For the last month I’ve been discussing two stories a week from Volume One of The Penguin Book of The British Short Story edited by Phillip Hensher, (phew, that’s a mouthful, isn’t it) with one of my creative-reading groups. It’s been a revelation, and I speak as the owner of a long shelf of some excellent short story anthologies.
This book takes such an historic view of the form, that we’ve only just reached the point where the term ‘short story’ is beginning to be used. The anthology opens with Daniel Defoe’s pamphlet, A True Relation of the Apparition of Mrs Veal, written and published in 1706. Yet Hensher says:
The term ‘short story’ only occurs towards the end of the nineteenth century, although it is difficult to be quite sure when: the OED‘s first citations, which are from 1877 and (Trollope’s autobiography) 1882, seem to use the phrase as an established usage. To a surprising degree, authors of the time do seem to regard it as a much newer form than the novel.
His twenty-six page discussion on the reasoning behind this anthology, is one of the texts that I would recommend the collection for. It covers a lot of ground, and for the writer or the reader, provides some interesting ideas about, for instance, how short stories can work:
One of the very striking aspects of the British short story, as revealed by the experience of reading through weekly news-orientated journals, was its capacity to react immediately to events of the most public order. Novels seem to take a few years to ruminate over the news, to develop the impact of social changes or dramatic public events on lives.
I’m a late convert to introductions, and like any transformed personality, I’ll grab any opportunity to share the results of my epiphany.
So, let me start by suggesting something radical: despite its title, you don’t have to read an ‘introduction’ first. For novels, I generally leave them until later, and then find myself dipping back through the pages to track down the intriguing references and compare the writer’s conclusions with my impressions.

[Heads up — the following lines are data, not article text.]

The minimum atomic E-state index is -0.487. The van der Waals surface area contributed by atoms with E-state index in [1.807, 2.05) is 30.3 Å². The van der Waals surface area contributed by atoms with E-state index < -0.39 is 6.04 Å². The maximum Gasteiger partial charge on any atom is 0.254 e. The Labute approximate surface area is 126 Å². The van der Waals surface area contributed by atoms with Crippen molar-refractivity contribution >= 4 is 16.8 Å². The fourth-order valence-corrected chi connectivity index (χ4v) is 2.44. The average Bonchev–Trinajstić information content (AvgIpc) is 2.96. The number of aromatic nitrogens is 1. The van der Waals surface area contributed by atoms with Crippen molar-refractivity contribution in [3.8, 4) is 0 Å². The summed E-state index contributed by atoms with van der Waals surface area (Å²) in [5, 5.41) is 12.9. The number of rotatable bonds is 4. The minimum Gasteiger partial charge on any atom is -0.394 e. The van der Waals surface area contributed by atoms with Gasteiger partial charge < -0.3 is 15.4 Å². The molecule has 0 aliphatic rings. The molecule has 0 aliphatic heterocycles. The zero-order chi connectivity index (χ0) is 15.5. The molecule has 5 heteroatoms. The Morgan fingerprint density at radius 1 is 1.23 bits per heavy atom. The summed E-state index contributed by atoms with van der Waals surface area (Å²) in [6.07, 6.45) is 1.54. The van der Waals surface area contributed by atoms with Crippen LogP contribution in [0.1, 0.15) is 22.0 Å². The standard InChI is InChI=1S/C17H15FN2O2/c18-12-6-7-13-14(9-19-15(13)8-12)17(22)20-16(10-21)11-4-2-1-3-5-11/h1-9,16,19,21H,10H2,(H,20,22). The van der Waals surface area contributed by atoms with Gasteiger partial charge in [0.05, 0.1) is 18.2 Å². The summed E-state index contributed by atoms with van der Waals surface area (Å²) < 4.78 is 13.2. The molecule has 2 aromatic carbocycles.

And that brings me to my next point. We don’t have to agree with the introduction. It’s all too easy to feel that because someone’s ideas are printed in the front of the book, they’ve got the definitive view on what the main text says, or does. Not so. In the same way that two people looking out of the same window (or three, four or more, come to that) will observe the view in distinctively individual ways, no two readers will understand a piece of writing in precisely the same light.
Our tastes and histories colour the way we understand stories. This becomes clearer to me with every creative-reading session that I share. Even when we’re discussing a text that I’ve covered with another group, or groups, I discover new responses to the readings. That’s exciting: it’s challenging. I like the idea that stories speak to a wide audience on a variety of levels, and that they don’t have to be short-lived, disposable artefacts.
Some, though, are. That’s fine, I read and enjoy those too. What an introduction can do, is provide me with a little guidance, if I want to look deeper. If someone else is giving hints about hidden depths, I’ll go back to stories that I might otherwise have passed by just the once, and opening one of those up is my idea of a treasure hunt.
From all of which thoughts, I’m lead to the interesting conclusion that introductions to story anthologies are the opposite of spoilers.
Tom Gauld Cartoon.